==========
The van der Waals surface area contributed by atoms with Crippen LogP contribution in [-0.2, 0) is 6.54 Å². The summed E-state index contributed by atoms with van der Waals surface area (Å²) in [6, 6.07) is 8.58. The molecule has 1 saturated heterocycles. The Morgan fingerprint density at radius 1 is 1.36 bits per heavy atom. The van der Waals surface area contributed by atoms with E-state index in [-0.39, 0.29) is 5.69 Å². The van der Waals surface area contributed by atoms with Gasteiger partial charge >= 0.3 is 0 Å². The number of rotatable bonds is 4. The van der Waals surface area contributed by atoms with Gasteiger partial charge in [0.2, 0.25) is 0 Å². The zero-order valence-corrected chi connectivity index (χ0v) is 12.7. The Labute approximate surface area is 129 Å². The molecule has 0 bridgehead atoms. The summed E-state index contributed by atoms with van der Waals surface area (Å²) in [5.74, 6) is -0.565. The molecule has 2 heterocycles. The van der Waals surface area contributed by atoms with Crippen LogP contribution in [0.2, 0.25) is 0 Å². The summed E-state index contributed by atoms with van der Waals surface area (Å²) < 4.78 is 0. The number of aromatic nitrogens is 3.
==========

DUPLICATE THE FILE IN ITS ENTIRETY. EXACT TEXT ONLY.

The van der Waals surface area contributed by atoms with Crippen LogP contribution in [-0.2, 0) is 6.54 Å². The summed E-state index contributed by atoms with van der Waals surface area (Å²) in [6, 6.07) is 8.58. The molecule has 1 saturated heterocycles. The Morgan fingerprint density at radius 1 is 1.36 bits per heavy atom. The van der Waals surface area contributed by atoms with E-state index in [-0.39, 0.29) is 5.69 Å². The van der Waals surface area contributed by atoms with Gasteiger partial charge >= 0.3 is 0 Å². The number of rotatable bonds is 4. The van der Waals surface area contributed by atoms with Gasteiger partial charge in [0.2, 0.25) is 0 Å². The zero-order valence-corrected chi connectivity index (χ0v) is 12.7. The Labute approximate surface area is 129 Å². The molecule has 0 bridgehead atoms. The summed E-state index contributed by atoms with van der Waals surface area (Å²) in [5.74, 6) is -0.565. The molecule has 2 heterocycles. The van der Waals surface area contributed by atoms with Crippen LogP contribution in [0.2, 0.25) is 0 Å². The summed E-state index contributed by atoms with van der Waals surface area (Å²) < 4.78 is 0. The number of aromatic nitrogens is 3.